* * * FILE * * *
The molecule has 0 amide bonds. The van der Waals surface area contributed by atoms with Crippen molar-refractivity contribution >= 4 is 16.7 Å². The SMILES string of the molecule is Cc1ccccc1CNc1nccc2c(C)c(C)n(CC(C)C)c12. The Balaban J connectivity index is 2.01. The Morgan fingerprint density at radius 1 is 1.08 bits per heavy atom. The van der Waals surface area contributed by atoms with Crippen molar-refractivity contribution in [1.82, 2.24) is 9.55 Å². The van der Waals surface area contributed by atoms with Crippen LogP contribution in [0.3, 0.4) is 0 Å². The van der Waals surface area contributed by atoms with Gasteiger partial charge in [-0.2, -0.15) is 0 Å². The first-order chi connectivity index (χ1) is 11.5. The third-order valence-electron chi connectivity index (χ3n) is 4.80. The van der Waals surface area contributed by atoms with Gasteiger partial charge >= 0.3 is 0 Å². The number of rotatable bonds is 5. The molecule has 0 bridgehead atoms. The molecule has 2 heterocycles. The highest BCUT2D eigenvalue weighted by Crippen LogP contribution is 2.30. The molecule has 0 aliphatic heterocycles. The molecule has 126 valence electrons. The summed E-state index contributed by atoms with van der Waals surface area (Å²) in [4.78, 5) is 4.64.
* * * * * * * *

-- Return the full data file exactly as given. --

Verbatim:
The molecule has 0 amide bonds. The van der Waals surface area contributed by atoms with Crippen molar-refractivity contribution >= 4 is 16.7 Å². The SMILES string of the molecule is Cc1ccccc1CNc1nccc2c(C)c(C)n(CC(C)C)c12. The Balaban J connectivity index is 2.01. The Morgan fingerprint density at radius 1 is 1.08 bits per heavy atom. The van der Waals surface area contributed by atoms with Crippen molar-refractivity contribution in [1.82, 2.24) is 9.55 Å². The van der Waals surface area contributed by atoms with Crippen LogP contribution in [0.3, 0.4) is 0 Å². The van der Waals surface area contributed by atoms with Gasteiger partial charge in [-0.2, -0.15) is 0 Å². The first-order chi connectivity index (χ1) is 11.5. The third-order valence-electron chi connectivity index (χ3n) is 4.80. The van der Waals surface area contributed by atoms with Gasteiger partial charge >= 0.3 is 0 Å². The number of rotatable bonds is 5. The molecule has 0 bridgehead atoms. The molecule has 2 heterocycles. The highest BCUT2D eigenvalue weighted by Crippen LogP contribution is 2.30. The molecule has 0 aliphatic heterocycles. The molecule has 126 valence electrons. The summed E-state index contributed by atoms with van der Waals surface area (Å²) in [4.78, 5) is 4.64.